The most important class, however, for me and for hundreds of other Hungarian musicians, was the chamber-music class. From about the age of fourteen, and until graduation from the Academy, all instrumentalists except the heavy-brass players and percussionists had to participate in this course. Presiding over it for many years was the composer Leó Weiner, who thus exercised an enormous influence on three generations of Hungarian musicians.

Sir Georg Solti
From the Aristocratic Court to the Concert Hall

24 November 2019, 11.00-13.00

Solti Hall

Liszt Kidz Academy – Dance and Music

From the Aristocratic Court to the Concert Hall Presented by Liszt Academy

For 10-15-year-olds

Works by Charpentier, Feuillet, Händel and others

Simplicissimus Chamber Ensemble (artistic director: Zsombor Németh)
Dance: students of the Hungarian Dance Academy (coreographer: Rita Széll)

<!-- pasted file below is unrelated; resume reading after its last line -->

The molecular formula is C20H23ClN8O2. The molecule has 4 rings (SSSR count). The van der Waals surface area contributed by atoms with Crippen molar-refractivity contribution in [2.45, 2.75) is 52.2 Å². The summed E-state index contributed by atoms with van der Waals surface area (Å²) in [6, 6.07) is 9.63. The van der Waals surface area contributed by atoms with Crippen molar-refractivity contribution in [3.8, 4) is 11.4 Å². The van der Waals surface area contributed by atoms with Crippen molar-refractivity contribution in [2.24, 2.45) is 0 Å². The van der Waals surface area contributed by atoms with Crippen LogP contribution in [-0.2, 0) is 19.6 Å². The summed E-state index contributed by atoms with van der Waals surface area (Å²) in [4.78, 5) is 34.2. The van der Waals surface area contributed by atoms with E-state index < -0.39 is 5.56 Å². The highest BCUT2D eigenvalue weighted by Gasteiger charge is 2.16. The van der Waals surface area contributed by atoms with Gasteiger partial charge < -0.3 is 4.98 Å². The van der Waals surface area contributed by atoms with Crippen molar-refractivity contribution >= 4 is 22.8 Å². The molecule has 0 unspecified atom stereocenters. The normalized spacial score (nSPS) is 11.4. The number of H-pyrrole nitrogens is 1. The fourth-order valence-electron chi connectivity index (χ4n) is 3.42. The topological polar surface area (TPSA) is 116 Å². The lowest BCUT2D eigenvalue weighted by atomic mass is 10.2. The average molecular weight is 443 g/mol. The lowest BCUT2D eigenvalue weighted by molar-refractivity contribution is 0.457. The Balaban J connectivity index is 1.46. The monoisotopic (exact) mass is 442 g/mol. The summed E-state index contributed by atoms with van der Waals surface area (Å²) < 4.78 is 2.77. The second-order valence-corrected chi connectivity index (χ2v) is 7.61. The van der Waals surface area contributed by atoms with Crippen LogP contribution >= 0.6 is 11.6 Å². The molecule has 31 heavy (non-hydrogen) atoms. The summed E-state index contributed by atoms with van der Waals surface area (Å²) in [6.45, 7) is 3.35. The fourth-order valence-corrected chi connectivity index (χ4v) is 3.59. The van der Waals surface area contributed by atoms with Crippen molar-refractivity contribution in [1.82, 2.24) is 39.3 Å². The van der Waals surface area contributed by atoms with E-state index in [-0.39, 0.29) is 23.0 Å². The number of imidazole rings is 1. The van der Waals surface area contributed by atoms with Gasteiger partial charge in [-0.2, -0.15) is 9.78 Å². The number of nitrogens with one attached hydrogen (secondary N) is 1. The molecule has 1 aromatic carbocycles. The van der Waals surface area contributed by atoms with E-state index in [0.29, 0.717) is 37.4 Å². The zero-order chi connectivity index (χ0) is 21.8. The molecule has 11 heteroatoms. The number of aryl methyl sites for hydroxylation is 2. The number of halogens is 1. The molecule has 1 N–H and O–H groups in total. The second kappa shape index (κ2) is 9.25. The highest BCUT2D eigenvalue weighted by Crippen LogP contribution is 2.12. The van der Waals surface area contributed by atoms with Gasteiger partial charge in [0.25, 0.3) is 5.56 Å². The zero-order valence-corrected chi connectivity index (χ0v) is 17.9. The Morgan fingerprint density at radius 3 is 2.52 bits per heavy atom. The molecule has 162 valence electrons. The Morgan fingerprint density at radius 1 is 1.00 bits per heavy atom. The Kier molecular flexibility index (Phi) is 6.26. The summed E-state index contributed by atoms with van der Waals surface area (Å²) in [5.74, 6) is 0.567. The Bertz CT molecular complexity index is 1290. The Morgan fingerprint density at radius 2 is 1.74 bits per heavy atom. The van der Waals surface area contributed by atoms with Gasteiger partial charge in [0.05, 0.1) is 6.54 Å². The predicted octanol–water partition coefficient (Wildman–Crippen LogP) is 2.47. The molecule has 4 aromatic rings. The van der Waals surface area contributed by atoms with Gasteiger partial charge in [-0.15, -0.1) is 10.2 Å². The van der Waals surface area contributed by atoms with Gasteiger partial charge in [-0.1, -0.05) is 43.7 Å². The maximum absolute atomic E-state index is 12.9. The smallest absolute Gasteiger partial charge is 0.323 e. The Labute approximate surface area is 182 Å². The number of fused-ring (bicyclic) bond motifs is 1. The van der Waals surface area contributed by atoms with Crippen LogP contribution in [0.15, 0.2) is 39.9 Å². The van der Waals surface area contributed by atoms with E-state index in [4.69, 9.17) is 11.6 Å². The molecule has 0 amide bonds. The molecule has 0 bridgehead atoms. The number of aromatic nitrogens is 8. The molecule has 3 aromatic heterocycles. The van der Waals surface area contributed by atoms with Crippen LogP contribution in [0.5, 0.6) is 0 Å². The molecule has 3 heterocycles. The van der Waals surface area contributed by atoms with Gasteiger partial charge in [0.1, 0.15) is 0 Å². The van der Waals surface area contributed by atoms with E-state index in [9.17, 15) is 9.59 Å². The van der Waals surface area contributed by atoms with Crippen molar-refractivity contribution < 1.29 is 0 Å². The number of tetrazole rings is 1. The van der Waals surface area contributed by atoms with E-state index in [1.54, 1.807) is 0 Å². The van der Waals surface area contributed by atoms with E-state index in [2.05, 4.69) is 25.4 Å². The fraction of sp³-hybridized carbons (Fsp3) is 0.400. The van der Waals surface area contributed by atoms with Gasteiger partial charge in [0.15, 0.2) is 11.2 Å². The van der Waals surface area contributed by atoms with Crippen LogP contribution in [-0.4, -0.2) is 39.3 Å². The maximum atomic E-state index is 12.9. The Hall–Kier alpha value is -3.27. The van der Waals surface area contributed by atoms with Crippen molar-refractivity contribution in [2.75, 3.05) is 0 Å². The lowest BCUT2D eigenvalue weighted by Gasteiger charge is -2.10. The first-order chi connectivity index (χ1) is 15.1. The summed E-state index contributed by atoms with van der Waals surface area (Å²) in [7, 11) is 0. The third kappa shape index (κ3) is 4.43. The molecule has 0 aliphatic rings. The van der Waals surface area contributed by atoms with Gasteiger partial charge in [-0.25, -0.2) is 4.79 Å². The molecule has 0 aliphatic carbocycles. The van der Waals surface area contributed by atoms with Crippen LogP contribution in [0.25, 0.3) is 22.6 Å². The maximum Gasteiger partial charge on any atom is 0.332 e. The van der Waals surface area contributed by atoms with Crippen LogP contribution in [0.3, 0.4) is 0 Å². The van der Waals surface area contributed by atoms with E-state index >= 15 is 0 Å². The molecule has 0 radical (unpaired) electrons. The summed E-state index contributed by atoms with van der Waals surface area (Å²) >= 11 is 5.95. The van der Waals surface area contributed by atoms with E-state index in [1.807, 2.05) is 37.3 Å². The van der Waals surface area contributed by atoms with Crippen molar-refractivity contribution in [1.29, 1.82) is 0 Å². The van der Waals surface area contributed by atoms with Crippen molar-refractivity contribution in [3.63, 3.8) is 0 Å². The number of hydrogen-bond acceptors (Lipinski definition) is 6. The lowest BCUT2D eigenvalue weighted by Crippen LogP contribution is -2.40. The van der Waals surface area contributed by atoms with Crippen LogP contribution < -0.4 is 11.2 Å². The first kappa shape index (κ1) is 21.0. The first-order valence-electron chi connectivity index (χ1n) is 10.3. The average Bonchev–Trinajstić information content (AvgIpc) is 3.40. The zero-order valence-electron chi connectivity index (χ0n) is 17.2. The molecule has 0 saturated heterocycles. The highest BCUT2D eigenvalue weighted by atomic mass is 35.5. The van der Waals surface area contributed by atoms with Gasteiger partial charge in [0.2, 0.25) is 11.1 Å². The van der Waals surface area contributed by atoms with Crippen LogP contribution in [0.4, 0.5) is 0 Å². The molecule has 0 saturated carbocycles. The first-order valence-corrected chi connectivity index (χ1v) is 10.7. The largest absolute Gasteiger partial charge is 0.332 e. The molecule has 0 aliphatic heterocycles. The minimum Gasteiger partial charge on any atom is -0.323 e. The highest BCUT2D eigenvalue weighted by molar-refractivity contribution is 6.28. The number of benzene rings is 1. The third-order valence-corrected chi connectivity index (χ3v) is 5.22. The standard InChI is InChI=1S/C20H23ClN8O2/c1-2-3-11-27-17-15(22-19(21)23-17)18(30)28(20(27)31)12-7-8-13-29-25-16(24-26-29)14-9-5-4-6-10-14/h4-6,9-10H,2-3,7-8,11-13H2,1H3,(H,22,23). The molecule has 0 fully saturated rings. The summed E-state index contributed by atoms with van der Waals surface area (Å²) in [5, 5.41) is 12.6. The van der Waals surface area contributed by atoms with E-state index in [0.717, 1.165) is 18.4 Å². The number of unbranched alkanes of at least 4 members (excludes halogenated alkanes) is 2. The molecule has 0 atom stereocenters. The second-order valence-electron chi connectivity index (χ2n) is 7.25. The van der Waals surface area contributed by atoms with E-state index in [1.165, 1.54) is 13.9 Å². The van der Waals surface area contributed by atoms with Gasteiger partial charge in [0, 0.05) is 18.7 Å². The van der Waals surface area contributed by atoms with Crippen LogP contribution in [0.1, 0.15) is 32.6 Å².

Moderator: Dániel Mona

What is music good for? The proper question should rather be, what is it not good for… We sing when happy, serenade when in love, listen to moving music when in sorrow, or join a concert when in need of replenishment. And then there’s dance! There is no dance without music, and the history of music would be poorer without dance. The autumn 2019 programme of Liszt Kidz Academy, the Liszt Academy series for young people, examines the connection between music and dance. Matinees complete with musicians and dancers reveal how dance music was transformed into classical music. The third programme in the series takes us back in time several hundred years when Simplicissimus Chamber Ensemble deliver the music of Renaissance and Baroque courts. Graceful movements, elegant costumes and strict dance etiquette accompany the music of royalty.




Presented by

Liszt Academy Concert Centre


HUF 1 900